New NIDA-funded research shows that heavy marijuana use (at least four times per week over the past six months) is linked to adverse changes in the function and structure of brain areas associated with reward, decision making, and motivation. Heavy marijuana use can also enhance some brain circuits – possibly to compensate for reduced function in specific brain regions. This effect was more pronounced in those who started using at a young age, indicating that developing brains are particularly vulnerable to marijuana’s effects.
Although further long-term studies are needed to determine whether marijuana caused these effects, these scientific findings add to the growing literature showing that heavy marijuana use may harm the brain.
For a copy of the abstract (published online November 10), go to www.pnas.org/content/early/2014/11/05/1415297111.abstract.
People who are exposed to secondhand marijuana smoke may feel a bit of the “high” that comes with using the drug, a new study finds. They may also feel unable to think clearly, and they may even have detectable levels of the drug in their urine or blood. But all of this happens only if they are exposed to marijuana smoke under severely unventilated conditions, the study found.
“If you’re going to breathe in enough passive cannabis smoke to feel high and potentially be slightly impaired, you could fail a drug test,” said Evan S. Herrmann, the study’s lead author and postdoctoral fellow in psychiatry and behavioral sciences at Johns Hopkins School of Medicine. “But this only happens under a very extreme situation.”
Cannabis is the world’s most commonly used illicit drug. It is often smoked in small, enclosed spaces with poor ventilation, according to the study.
Studies in the 1980s showed that such “social exposure” to pot smoke could trigger positive drug tests for cannabis’ main psychoactive ingredient, tetrahydrocannabinol (THC). But such studies had several limitations. They used marijuana that had much lower potency than the pot available today and they failed to account for normal levels of ventilation in rooms. They also did not examine how people may feel or behave after such exposures.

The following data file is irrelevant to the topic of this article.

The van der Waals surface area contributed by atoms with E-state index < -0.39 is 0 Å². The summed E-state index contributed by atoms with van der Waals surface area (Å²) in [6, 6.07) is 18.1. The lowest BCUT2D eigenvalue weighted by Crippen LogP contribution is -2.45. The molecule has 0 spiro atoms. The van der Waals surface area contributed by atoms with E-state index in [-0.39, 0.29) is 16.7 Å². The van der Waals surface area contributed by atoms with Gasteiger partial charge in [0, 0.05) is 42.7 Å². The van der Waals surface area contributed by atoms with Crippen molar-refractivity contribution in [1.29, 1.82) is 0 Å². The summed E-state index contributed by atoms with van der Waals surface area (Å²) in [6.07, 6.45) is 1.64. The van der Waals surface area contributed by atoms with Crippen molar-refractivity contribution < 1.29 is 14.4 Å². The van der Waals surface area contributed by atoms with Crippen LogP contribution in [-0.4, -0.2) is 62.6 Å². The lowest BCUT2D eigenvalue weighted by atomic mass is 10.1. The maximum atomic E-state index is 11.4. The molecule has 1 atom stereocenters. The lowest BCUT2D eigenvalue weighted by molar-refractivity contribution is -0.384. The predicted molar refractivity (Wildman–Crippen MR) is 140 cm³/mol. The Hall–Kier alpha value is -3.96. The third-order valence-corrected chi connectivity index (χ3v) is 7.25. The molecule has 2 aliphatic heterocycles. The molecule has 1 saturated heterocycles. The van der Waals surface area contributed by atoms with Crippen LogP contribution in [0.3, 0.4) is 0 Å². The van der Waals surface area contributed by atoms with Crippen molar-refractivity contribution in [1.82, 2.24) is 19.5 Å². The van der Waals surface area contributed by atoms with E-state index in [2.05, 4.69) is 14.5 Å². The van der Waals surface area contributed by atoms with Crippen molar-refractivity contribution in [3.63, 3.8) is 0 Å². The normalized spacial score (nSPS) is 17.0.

“This new study probes a question people have been wondering forever,” said Ziva Cooper, an assistant professor of clinical neurobiology at Columbia University, who was not involved in this research. “Do people actually get high from these ‘hot box’ effects? And if so, does it change your capabilities or cause you to fail a drug test?”
In the first study of its kind, Herrmann’s team recruited about 20 healthy people between the ages of 18 and 45, including some who smoked marijuana and some who didn’t use the drug. The researchers tested the participants’ blood, saliva, urine and hair samples for cannabis biomarkers, and then asked six smokers and six nonsmokers to relax in a Plexiglas and aluminum smoke chamber about the size of a dorm room. Participants underwent two separate sessions, each an hour long.
The researchers gave each of the six smokers 10 marijuana cigarettes, each containing 1 gram of high-potency weed, and instructed them to smoke at their leisure for the hour while the six non-smokers sat by their side in the chamber.
During one test session, the room’s ventilation system was switched on, allowing air to flow in and out at a standard office-building rate. In the other session, the researchers restricted the airflow in the chamber. After the 60 minutes, each participant completed a series of biological, cognitive and subjective surveys and tasks at regular intervals for up to 34 hours after exposure. [11 Odd Facts About Marijuana]
“Our results are pretty consistent with what we expected,” Herrmann said. The new findings confirm “it’s really hard to get a positive [drug test result] from passive smoke unless you’re in an extreme scenario,” he said.
Under the unventilated, “hot box” condition, the nonsmokers showed slight impairments on cognitive tests, reported feeling high, and had detectable levels of THC in their blood and urine for up to 22 hours post-exposure. Those in the ventilated condition had much lower levels of THC in their blood, did not feel impaired or high, and did not test positive for THC in their urine.
But the unventilated room is not representative of most real-life situations, the researchers said. “We modeled the worst-case scenario,” Herrmann said. “You are in an enclosed room for an hour with 15 grams of cannabis being smoked.”
Ideally, the study would have had a placebo group, in which nonsmokers were exposed to smoke without THC. This would have helped the researchers determine whether the feeling of being high was due to the marijuana or simply a placebo effect, from being exposed to smoke.
Still, “this study is really important because it adds to our limited knowledge of the direct effects of cannabis smoking and the potential dangers of second-hand smoke,” Cooper said.
History, despite its wrenching pain, cannot be unlived, however, if faced with courage, need not be lived again. Maya Angelou